Sun shines through the high windows of a modern university lecture hall. A group of students quiet down as their professor begins the session.
“Hello everyone and welcome to English 101, Shakespearean tragedies,” says Professor Lundy. “Let’s dive right in where we left off last week. ChatGPT, what did you think about the ending of Romeo and Juliet?”
“ChatGPT is at capacity right now. Get notified when we’re back,” says ChatGPT.
“Looks like somebody hasn’t had their morning cup of coffee yet!” jokes Professor Lundy. “Hey, Google, would you like to share your thoughts?”
“I’m sorry, I don’t understand what you’re asking,” replies Google.
“Google, it would be easier to provide meaningful contributions if you paid closer attention,” says Professor Lundy. “Hey, Google, what are your thoughts on the ending of Romeo and Juliet?”
“Sorry, I don’t have any information about that. But I found something else. Do you want to know ‘how do you end a Romeo and Juliet essay?’” says Google.
“No thanks, Google,” says Professor Lundy. “All right, who else would like to—”
“As a language model, I do not have personal thoughts or feelings,” interrupts ChatGPT. “However, I can tell you that the ending of Romeo and Juliet is widely considered to be tragic, as the two main characters, Romeo and Juliet, both die as a result of their love for each other. The play ends with a sense of despair and the idea that love can be destructive.”
“Okay, thanks for that insight, ChatGPT,” says Professor Lundy. “Anybody else?”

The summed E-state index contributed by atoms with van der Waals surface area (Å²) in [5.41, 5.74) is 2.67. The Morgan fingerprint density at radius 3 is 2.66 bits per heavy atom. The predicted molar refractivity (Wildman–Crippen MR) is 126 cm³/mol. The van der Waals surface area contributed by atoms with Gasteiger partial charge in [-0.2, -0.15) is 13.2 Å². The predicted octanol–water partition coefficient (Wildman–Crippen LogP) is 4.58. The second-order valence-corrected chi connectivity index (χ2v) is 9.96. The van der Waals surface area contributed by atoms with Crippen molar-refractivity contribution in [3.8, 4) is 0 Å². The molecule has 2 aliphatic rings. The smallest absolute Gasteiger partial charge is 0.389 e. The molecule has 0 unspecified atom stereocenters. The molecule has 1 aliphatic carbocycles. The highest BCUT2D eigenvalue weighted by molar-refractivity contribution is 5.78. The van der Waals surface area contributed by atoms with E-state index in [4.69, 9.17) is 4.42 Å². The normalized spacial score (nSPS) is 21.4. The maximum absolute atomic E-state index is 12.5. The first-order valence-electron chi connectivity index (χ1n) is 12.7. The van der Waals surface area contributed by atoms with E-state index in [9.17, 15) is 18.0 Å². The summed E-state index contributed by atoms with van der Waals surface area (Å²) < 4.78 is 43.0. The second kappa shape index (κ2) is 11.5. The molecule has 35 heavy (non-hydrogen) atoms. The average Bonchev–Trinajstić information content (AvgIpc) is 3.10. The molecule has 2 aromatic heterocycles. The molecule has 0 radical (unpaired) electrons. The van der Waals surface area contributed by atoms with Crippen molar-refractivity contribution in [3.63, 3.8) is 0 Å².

“Riffing on what you said, ChatGPT, I thought the true tragedy went beyond Romeo and Juliet’s spoiled love,” jumps in Jenn. “It was tragic that Romeo had to use such extreme deceit to be able to have a chance at love with Juliet. Even worse was the fact that their families pushed them into making the ultimate sacrifice so they could be together.”
“Thanks for that, Jenn. I like that you’re thinking critically about the text and bringing some of your own thoughts to your class contributions,” says Professor Lundy.
“All right, now seems like a great time to introduce your next assignment—rewriting the ending of Romeo and Juliet,” explains Professor Lundy. “And to help channel your inner Shakespeare, this will be a handwritten assignment.”
“I’m sorry, I do not understand,” say Google and ChatGPT in unison.
Generative artificial intelligence (AI) has created a lot of buzz recently. While we’ve adapted at some level to living with robots—odds are you have a Google Home or Alexa, or have normalized asking Siri for directions—generative AI content creation moves beyond leisure use.
It has now become a threat to replace skills thought previously to belong only to humans, like sensical writing or animation and design.
The use of AI content tools is rocking the higher education world. Without much insight, many institutions are trying to decide what role AI will play in higher education, if any.
Is using generative AI considered cheating? Possibly. What value does this tech potentially hold for students? Time will tell. Can AI and higher education work together peacefully to complement one another? Maybe.